Page Type Page Type: Mountain/Rock
Location Lat/Lon: 36.04916°N / 111.84981°W
Activities Activities: Hiking, Scrambling
Seasons Season: Spring, Summer, Fall, Winter
Additional Information Elevation: 6536 ft / 1992 m
Sign the Climber's Log


Escalante Butte
From Tanner Saddle
Looking out from Mary Colter's famous Watertower at Desert View is an impressive series of buttes lining the Colorado. They're included in 1000s of sunset photographs from the tower every year, yet few know their names, let alone consider climbing them. Two of these buttes, Escalante and Cardenas, make for fun scrambles and a chance to explore a part of the canyon away from the congested Bright Angel area. These probably see about 5-8 parties per year so expect some solitude.

The two can be linked up with a pretty straight forward traverse, with a small butte in between, affectionately known as Escaldenas Butte.

What makes the traverse so special is that Escalante is just high enough to break into the layer of white boulders of Coconino Sandstone as the summit, while Cardenas's lower summit is red blocks of Supai sandstone, making the two adjacent summits very different.

Getting There

Enter Grand Canyon National Park's South Rim either via US 180 to the South or US 89 from Cameron. Make your way to Lipon Point just west of the Desert View area. The signed Tanner trailhead is a short walk back up the road from the parking area.


Trip Statistics are for an Escalante- Cardenas traverse, YMMV.
Mileage: 9.2 miles roundtrip
Elevation Gain: 3200' (nearly 2000' on the return)
Crux: class III

Approach: To get to the buttes requires a painful descent down the Tanner Trail, which is significantly steeper than the Bright Angel Trail, and poorly maintained, with a few sections washed out. Once you wind your way out of the canyon, Escalante will be directly in front of you the majority of the descent. The goal is to get to the base at a saddle at roughly 5,600'. From there you have two options:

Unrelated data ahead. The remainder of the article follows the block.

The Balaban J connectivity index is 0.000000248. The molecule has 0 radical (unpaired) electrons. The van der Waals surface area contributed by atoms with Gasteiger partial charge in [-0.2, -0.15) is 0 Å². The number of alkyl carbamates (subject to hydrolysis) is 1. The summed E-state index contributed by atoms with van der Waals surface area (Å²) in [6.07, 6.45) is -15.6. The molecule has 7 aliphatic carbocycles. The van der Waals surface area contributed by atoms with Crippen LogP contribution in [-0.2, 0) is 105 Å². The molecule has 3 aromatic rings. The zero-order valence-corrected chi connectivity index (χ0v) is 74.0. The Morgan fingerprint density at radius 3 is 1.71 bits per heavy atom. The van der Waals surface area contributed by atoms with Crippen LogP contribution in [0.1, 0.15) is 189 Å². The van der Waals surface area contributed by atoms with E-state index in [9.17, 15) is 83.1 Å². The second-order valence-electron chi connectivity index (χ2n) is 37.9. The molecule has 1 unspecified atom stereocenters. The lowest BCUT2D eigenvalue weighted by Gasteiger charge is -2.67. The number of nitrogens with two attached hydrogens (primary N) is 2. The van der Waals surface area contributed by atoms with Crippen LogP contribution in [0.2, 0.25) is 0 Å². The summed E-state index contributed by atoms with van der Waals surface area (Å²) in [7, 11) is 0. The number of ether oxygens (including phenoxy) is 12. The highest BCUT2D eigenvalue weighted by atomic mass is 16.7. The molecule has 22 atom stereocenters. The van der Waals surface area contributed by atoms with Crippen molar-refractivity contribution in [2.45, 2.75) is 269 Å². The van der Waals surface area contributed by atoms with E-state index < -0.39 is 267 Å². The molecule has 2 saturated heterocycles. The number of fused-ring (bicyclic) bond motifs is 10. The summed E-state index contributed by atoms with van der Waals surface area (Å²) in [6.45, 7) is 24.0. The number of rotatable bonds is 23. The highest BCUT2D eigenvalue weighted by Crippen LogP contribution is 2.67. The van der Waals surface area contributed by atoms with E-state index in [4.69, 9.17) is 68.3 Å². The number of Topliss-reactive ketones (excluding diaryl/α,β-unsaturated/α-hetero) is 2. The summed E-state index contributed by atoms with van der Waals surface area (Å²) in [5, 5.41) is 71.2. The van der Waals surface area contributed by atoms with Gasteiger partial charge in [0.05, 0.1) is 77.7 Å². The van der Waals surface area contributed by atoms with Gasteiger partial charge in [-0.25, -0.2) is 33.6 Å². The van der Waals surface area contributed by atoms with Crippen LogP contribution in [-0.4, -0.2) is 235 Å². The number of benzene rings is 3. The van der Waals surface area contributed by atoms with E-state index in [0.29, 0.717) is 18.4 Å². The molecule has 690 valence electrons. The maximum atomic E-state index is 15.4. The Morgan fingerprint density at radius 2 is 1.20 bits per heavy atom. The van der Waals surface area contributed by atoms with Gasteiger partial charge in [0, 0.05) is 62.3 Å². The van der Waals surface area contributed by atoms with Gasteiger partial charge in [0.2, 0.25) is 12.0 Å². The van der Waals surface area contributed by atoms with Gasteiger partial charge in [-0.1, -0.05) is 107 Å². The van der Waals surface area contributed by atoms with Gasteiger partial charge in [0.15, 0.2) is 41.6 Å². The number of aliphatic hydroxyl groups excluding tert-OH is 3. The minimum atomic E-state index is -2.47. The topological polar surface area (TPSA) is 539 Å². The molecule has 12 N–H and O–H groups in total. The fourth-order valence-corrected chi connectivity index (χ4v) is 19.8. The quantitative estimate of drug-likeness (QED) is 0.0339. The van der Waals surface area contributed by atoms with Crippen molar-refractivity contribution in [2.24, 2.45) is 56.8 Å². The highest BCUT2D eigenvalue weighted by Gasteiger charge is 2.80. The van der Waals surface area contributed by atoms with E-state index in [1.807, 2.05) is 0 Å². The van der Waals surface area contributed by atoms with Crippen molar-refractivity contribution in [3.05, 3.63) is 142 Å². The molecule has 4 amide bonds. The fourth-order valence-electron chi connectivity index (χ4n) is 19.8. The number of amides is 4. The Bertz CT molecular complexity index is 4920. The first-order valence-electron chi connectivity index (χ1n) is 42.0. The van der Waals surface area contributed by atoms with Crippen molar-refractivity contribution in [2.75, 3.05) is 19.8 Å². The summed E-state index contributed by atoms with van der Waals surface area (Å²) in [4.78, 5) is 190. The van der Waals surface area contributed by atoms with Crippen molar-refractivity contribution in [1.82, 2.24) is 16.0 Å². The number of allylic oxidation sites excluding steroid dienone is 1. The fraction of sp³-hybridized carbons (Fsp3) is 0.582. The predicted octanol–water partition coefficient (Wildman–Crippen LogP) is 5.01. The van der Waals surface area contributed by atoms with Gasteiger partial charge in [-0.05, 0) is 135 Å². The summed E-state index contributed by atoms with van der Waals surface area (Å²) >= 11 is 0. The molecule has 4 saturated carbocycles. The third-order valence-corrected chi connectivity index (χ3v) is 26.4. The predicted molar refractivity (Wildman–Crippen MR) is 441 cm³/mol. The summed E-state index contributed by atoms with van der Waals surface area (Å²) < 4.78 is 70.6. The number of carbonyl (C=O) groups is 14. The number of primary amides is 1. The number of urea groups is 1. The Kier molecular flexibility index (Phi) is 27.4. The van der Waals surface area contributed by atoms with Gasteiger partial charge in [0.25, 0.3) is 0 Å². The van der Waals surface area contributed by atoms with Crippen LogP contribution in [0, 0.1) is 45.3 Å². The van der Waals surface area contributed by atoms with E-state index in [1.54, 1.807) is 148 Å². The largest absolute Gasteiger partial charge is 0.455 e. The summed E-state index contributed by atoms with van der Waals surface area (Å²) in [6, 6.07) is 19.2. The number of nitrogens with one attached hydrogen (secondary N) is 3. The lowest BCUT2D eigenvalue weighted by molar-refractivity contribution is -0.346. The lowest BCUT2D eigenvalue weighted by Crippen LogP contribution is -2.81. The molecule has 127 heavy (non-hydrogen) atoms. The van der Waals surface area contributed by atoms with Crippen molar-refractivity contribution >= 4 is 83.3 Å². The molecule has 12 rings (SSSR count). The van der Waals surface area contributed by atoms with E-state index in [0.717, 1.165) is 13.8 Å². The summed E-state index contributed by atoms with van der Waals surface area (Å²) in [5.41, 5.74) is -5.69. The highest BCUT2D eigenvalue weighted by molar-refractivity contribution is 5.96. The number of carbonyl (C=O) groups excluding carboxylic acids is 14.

ESE Ridge
Looking up the ridge on the descent.

ESE Ridge: From the saddle you can ascend the slopes directly in front of you to make the ridgeline that heads directly towards the summit. There are some bands of Supai sandstone to contend with about halfway up, so initially cheating to the east and aiming for the obvious saddle between two false summits on the ridge should keep things more or less class II. Once you've obtained the ridge, it's a straight shot up towards the summit. Aside from the occasional sandstone block to overcome, the ridgeline is fairly easy until you encounter the white Coconino sandstone. I found the lower reaches of the Coconino could be bipassed on the north side of the ridge virtually until the summit blocks.

North Ridge
North Ridge
North Ridge: This route makes the most sense if  you're linking up with Cardenas. Continue on the Tanner Trail into a broad basin formed by Escalante - Cardenas ridgeline. Head towards the saddle cross country between Escalante and Escaldenas Buttes and follow the North Ridge directly. If descending from Cardenas, you'll probably need to drop off the ridgeline to the south higher up on Cardenas due to some sandstone ledges.Similar to the SE Ridge, the lower slopes through the red Supai sandstone are steep but easy, with no real difficulties until breaching the white Coconino. The North Ridge had some huge, 30' boulders to work around, and had a bit more class III. I did encounter a pair of nesting California Condors near the summit, so if you encounter them again, please give them a wide berth so they don't abandon their nest.